How to make jams and jellies
Now is the season when fruit is abundant, cheap and in the best condition for making jams, preserves and jellies. Preserves mean fruit that is cooked with sugar, equal weight, and left whole or nearly so.
Jams are fruits crushed and boiled with sugar to a thick mass. Jelly is made from the pure juice of the fruit, with an equal quantity of sugar, cup for cup. Blackberries, raspberries, plums, greengages and peaches are best for jam. Red currants, grapes, apples, crab apples and quinces make the best jelly, while all the fruits can be simply preserved, made into jam or canned.
To make good jellies, the housekeeper must have proper utensils. Jelly glasses with metal covers cost but little, and the smaller size gives the best satisfaction. Pint bottles for preserves and jam are better than larger ones. An eight-quart agate kettle, an agate spoon, a skimmer, a wooden spoon, a dipper holding a pint, a measuring cup, a fruit funnel and a pair of scales to weigh sugar and fruit are needed; also a cheesecloth jelly bag.
Jelly cannot be made of strawberries alone, as they lack pectin. Apples, crab apples, currants and grapes have the most, so by adding the juice from any one of those fruits to the strawberries, jelly can be made.
The jelly bag of cheesecloth should be wrung out of hot water when the boiled fruit is put into it to drain. All fruits for jellies should be put into the kettle with just enough water to be visible at the top and then boiled long enough to cook fruit. A few minutes suffice for all except pears and quinces. Apples and quinces should be washed and quartered without peeling or taking out the cores for jelly. For preserves, quinces should be peeled and cored.
When cooked, fruit, juice and all are put into the jelly bag, hung up and left to drain all night. The clear juice is then measured, cup for cup of juice and sugar, which must have been dried so that it is hot in the oven. Boil it 20 minutes over a gentle fire, taking off the scum as it rises without stirring. Have the jelly glasses standing on wet cloths, each with a spoon in it. Fill and let the jelly stand all night, and in the morning pour melted white wax over the surface. This keeps jelly from molding. Paste the name of each kind on the glass, cover and wrap in dark blue paper. It is better to have the fruit under- rather than over-ripe.
Preserved quinces, pears and other hard fruits should be pared, cored and quartered and put to boil with one-quarter of a pound of sugar to each pint of water. Boil until a straw will pierce them. Take them out of the syrup and add three-quarters more of sugar to every pint of syrup and let it boil well, skimming it. Add the fruit and allow it to boil 10 minutes. This will keep forever.
Jam of any kind requires that the fruit boil soft and then be mashed and returned to the fire with its equal weight of sugar and allowed to boil 15 minutes. Peaches and all kinds of plums, being soft, should be dropped into boiling syrup when wanted whole or boiled and mashed first for jam. Peaches, apricots and cherries are better if a few of the pits are left in the syrup.
Preparing fruit for all kinds of preserving
Washing. The first step in the preparation of fruit is to wash it thoroughly; small fruit, such as berries, should be placed in a shallow colander and dipped repeatedly into one or more pans of clean cold water, then shaken and drained. Do this before hulling or stemming, to prevent loss of juice.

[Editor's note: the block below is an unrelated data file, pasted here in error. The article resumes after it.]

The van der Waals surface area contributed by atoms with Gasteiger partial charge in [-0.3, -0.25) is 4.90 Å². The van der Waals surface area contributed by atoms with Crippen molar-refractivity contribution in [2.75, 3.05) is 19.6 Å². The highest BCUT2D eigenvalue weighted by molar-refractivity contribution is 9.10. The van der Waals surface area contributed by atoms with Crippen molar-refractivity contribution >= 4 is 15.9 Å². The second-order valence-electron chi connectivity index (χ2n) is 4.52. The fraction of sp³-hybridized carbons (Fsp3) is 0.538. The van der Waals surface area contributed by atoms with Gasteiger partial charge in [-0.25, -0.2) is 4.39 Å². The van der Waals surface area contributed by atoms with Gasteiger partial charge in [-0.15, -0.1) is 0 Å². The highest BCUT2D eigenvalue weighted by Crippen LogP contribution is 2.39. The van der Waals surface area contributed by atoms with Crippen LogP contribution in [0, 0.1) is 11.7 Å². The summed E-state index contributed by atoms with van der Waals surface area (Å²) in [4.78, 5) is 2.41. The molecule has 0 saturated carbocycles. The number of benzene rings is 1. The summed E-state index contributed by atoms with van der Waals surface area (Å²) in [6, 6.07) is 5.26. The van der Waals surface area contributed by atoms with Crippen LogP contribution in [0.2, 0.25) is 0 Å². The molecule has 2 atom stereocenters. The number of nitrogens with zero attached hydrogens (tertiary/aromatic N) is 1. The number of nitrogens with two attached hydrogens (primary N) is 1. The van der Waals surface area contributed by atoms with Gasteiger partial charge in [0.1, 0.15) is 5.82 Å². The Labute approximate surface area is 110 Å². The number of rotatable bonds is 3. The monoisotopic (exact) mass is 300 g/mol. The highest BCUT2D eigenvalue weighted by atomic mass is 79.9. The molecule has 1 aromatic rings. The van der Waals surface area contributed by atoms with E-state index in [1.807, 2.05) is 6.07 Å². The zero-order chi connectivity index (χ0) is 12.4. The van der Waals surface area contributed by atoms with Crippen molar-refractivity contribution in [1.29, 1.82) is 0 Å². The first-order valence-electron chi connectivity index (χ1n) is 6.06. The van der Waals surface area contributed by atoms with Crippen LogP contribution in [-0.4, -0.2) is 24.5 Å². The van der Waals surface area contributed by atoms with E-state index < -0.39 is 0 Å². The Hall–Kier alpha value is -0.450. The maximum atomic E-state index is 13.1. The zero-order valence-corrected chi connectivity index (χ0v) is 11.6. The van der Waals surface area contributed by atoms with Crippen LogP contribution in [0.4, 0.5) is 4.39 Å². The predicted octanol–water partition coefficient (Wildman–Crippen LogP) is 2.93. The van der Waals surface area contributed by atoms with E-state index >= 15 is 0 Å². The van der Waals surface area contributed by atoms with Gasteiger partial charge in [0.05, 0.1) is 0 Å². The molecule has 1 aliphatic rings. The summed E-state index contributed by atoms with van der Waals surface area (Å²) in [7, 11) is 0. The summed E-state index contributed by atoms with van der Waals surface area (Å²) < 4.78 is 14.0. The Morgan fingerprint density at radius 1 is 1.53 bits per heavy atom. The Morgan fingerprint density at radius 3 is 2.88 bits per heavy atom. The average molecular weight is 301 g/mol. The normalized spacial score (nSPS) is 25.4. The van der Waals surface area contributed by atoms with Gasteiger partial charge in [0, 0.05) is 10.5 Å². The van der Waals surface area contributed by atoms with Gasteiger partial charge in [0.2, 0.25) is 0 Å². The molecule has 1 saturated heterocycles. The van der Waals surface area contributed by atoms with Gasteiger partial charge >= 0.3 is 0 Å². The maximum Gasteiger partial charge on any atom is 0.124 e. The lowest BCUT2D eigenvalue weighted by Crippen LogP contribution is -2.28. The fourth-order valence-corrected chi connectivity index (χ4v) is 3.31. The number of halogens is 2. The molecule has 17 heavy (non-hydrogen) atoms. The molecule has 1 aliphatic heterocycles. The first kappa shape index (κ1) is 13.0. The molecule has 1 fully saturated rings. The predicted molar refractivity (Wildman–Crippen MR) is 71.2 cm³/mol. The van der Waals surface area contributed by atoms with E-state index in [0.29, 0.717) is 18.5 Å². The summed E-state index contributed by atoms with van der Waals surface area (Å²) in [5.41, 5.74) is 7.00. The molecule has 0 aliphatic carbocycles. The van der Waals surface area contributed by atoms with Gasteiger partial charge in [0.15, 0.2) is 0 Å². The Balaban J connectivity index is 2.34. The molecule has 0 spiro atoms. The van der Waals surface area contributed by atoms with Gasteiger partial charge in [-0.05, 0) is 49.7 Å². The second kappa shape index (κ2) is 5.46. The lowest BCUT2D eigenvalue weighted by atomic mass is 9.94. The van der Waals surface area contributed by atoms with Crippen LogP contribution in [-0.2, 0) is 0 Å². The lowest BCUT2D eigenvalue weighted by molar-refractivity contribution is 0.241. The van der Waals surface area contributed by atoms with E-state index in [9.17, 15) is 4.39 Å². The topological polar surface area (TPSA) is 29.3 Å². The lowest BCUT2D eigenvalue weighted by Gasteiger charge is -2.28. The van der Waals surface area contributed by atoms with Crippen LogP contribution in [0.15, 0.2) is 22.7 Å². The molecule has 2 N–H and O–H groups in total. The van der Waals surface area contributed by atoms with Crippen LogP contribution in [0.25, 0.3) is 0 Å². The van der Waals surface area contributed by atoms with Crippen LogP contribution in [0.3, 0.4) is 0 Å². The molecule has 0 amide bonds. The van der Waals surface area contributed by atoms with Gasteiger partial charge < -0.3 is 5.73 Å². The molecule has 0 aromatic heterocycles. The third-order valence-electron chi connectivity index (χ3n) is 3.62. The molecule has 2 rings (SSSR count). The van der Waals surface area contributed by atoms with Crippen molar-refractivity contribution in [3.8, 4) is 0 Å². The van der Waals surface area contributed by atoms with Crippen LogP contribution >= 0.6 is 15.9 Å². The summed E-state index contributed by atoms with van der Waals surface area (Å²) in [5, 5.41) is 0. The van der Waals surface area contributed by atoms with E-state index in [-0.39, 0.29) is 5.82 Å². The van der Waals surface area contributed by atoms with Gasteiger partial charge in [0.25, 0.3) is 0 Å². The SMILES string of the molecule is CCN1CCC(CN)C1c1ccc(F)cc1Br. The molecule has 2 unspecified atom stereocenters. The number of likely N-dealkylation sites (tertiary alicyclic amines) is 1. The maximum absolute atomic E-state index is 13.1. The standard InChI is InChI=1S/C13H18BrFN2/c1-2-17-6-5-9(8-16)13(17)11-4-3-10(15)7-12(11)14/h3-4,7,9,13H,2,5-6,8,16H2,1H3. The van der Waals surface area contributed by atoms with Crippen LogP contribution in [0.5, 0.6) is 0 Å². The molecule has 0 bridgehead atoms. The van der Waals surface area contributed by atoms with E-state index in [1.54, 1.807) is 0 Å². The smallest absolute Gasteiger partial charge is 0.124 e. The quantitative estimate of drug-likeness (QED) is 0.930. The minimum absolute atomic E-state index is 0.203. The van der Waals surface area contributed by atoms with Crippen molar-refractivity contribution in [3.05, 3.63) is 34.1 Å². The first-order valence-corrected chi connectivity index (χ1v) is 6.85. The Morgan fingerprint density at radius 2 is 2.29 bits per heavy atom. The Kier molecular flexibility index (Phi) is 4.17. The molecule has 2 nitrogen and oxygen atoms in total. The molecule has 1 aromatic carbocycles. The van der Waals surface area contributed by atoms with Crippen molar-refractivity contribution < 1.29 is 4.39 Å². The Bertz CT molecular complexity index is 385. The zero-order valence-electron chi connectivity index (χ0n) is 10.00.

Stoning. When stoning [pitting] large or small fruit place the stones in a sieve and let any juice that has been retained drip out. In cases requiring a certain amount of water, cook the stones in this water long enough to draw out the juice, as it is desirable to obtain all the fruit juice that adheres to stones.
Stemming. Currants and cherries are easily stripped from the stems, but gooseberries are more tedious to handle. Small scissors are best, and if berries are canned or used for jam or preserves, each stem and little blossom end must be clipped. When fruit is run through a bag, as for jelly, this is not necessary.
Paring. When paring fruit it is best to use a silver or plated knife. Apples, being hard, are easiest pared with a sharp steel knife.
Skinning. Fruit that can be skinned, such as peaches, or plums, must be scalded with boiling water, then plunged immediately into cold water. This prevents fruit from becoming too soft, and the skin can be slipped off readily.
How to make jams & jellies: Sealing and storing fruits
All fruits should be carefully sealed and kept in a cool, dry place. If the storeroom or pantry is very light, wrap each jar in green tissue paper or hang a dark curtain before the shelf, loosely, in order not to exclude the air.
When canning fruit, it is advisable to buy the best jars, preferably the self-sealing kind. The initial outlay may be a trifle more, but in the long run they will prove more economical, as the amount saved on a dozen jars will not offset the loss of a quart of fruit, to say nothing of the anxiety of the busy housewife, who is never quite sure that the rubbers are good and the tops air-tight. Then, too, they make unnecessary the use of paraffin, which adds considerable extra expense to the season’s canning.
All preserves, jellies, and solid conserves should be placed in open glasses or jars which permit the fruit to be taken out easily. After washing and drying the jars, all fruits should be labeled. A good plan is to make a schedule of the different varieties of fruit and check them off as soon as a glass has been used. In this way, it is easy to ascertain just what is on hand, and the consumption can be regulated.